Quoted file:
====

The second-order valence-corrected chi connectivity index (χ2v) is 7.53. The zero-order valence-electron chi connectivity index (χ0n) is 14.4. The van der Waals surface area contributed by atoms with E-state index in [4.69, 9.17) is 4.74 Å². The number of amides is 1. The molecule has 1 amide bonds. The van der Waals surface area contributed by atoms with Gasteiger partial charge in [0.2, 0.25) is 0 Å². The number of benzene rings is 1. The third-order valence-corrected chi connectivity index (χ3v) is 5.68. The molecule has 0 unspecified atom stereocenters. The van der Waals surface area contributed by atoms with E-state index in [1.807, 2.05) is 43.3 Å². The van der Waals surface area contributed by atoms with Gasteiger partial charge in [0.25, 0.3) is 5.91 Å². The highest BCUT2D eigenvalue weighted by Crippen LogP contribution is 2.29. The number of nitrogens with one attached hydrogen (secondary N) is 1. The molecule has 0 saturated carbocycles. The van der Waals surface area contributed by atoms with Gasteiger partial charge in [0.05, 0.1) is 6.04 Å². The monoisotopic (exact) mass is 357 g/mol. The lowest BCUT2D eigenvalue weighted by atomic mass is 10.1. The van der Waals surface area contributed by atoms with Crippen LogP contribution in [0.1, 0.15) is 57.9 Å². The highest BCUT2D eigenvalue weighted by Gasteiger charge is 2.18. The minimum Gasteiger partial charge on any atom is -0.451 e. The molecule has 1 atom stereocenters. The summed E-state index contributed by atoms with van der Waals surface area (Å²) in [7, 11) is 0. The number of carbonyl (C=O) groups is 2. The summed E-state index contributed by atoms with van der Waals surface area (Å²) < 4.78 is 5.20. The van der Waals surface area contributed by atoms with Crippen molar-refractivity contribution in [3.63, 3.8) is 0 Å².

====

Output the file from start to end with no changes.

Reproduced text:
The second-order valence-corrected chi connectivity index (χ2v) is 7.53. The zero-order valence-electron chi connectivity index (χ0n) is 14.4. The van der Waals surface area contributed by atoms with E-state index in [4.69, 9.17) is 4.74 Å². The number of amides is 1. The molecule has 1 amide bonds. The van der Waals surface area contributed by atoms with Gasteiger partial charge in [0.2, 0.25) is 0 Å². The number of benzene rings is 1. The third-order valence-corrected chi connectivity index (χ3v) is 5.68. The molecule has 0 unspecified atom stereocenters. The van der Waals surface area contributed by atoms with E-state index in [1.807, 2.05) is 43.3 Å². The van der Waals surface area contributed by atoms with Gasteiger partial charge in [0.25, 0.3) is 5.91 Å². The highest BCUT2D eigenvalue weighted by Crippen LogP contribution is 2.29. The number of nitrogens with one attached hydrogen (secondary N) is 1. The molecule has 0 saturated carbocycles. The van der Waals surface area contributed by atoms with Gasteiger partial charge in [0.05, 0.1) is 6.04 Å². The monoisotopic (exact) mass is 357 g/mol. The lowest BCUT2D eigenvalue weighted by atomic mass is 10.1. The van der Waals surface area contributed by atoms with Crippen LogP contribution in [0.1, 0.15) is 57.9 Å². The highest BCUT2D eigenvalue weighted by Gasteiger charge is 2.18. The minimum Gasteiger partial charge on any atom is -0.451 e. The molecule has 1 atom stereocenters. The summed E-state index contributed by atoms with van der Waals surface area (Å²) in [7, 11) is 0. The number of carbonyl (C=O) groups is 2. The summed E-state index contributed by atoms with van der Waals surface area (Å²) < 4.78 is 5.20. The van der Waals surface area contributed by atoms with Crippen molar-refractivity contribution in [3.63, 3.8) is 0 Å².